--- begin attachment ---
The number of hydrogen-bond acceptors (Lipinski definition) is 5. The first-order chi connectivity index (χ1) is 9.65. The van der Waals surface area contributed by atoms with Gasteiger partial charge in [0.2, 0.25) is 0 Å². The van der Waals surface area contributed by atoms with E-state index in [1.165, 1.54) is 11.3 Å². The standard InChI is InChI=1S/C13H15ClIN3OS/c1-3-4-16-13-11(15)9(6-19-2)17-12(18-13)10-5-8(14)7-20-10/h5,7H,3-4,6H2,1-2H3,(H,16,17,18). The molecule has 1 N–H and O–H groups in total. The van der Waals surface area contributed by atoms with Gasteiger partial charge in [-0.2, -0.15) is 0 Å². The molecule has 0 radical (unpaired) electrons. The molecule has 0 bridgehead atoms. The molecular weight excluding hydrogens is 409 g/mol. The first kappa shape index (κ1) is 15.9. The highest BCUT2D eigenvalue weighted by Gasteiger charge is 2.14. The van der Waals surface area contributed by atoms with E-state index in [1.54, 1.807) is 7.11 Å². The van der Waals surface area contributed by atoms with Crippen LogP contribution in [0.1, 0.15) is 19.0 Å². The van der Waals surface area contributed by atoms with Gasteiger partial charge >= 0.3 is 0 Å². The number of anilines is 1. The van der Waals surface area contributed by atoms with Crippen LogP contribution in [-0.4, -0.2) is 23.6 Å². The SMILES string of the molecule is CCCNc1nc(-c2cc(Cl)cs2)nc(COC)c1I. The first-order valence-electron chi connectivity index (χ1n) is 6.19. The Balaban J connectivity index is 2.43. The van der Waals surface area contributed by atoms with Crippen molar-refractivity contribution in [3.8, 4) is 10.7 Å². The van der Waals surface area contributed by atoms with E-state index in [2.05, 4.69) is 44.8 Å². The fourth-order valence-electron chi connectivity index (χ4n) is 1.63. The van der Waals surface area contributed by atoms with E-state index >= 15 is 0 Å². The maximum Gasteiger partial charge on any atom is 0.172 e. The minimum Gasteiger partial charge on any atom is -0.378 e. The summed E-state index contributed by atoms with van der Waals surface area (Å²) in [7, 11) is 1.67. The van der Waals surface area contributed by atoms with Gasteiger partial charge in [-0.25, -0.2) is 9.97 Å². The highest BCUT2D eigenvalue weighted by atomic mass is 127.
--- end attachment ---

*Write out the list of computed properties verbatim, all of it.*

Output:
The number of hydrogen-bond acceptors (Lipinski definition) is 5. The first-order chi connectivity index (χ1) is 9.65. The van der Waals surface area contributed by atoms with Gasteiger partial charge in [0.2, 0.25) is 0 Å². The van der Waals surface area contributed by atoms with E-state index in [1.165, 1.54) is 11.3 Å². The standard InChI is InChI=1S/C13H15ClIN3OS/c1-3-4-16-13-11(15)9(6-19-2)17-12(18-13)10-5-8(14)7-20-10/h5,7H,3-4,6H2,1-2H3,(H,16,17,18). The molecule has 1 N–H and O–H groups in total. The van der Waals surface area contributed by atoms with Gasteiger partial charge in [-0.2, -0.15) is 0 Å². The molecule has 0 radical (unpaired) electrons. The molecule has 0 bridgehead atoms. The molecular weight excluding hydrogens is 409 g/mol. The first kappa shape index (κ1) is 15.9. The highest BCUT2D eigenvalue weighted by Gasteiger charge is 2.14. The van der Waals surface area contributed by atoms with E-state index in [1.54, 1.807) is 7.11 Å². The van der Waals surface area contributed by atoms with Crippen LogP contribution in [0.1, 0.15) is 19.0 Å². The van der Waals surface area contributed by atoms with Gasteiger partial charge >= 0.3 is 0 Å². The number of anilines is 1. The van der Waals surface area contributed by atoms with Crippen LogP contribution in [-0.4, -0.2) is 23.6 Å². The SMILES string of the molecule is CCCNc1nc(-c2cc(Cl)cs2)nc(COC)c1I. The first-order valence-electron chi connectivity index (χ1n) is 6.19. The Balaban J connectivity index is 2.43. The van der Waals surface area contributed by atoms with Crippen molar-refractivity contribution in [3.8, 4) is 10.7 Å². The van der Waals surface area contributed by atoms with E-state index in [2.05, 4.69) is 44.8 Å². The fourth-order valence-electron chi connectivity index (χ4n) is 1.63. The van der Waals surface area contributed by atoms with E-state index >= 15 is 0 Å². The maximum Gasteiger partial charge on any atom is 0.172 e. The minimum Gasteiger partial charge on any atom is -0.378 e. The summed E-state index contributed by atoms with van der Waals surface area (Å²) in [7, 11) is 1.67. The van der Waals surface area contributed by atoms with Gasteiger partial charge in [-0.25, -0.2) is 9.97 Å². The highest BCUT2D eigenvalue weighted by atomic mass is 127.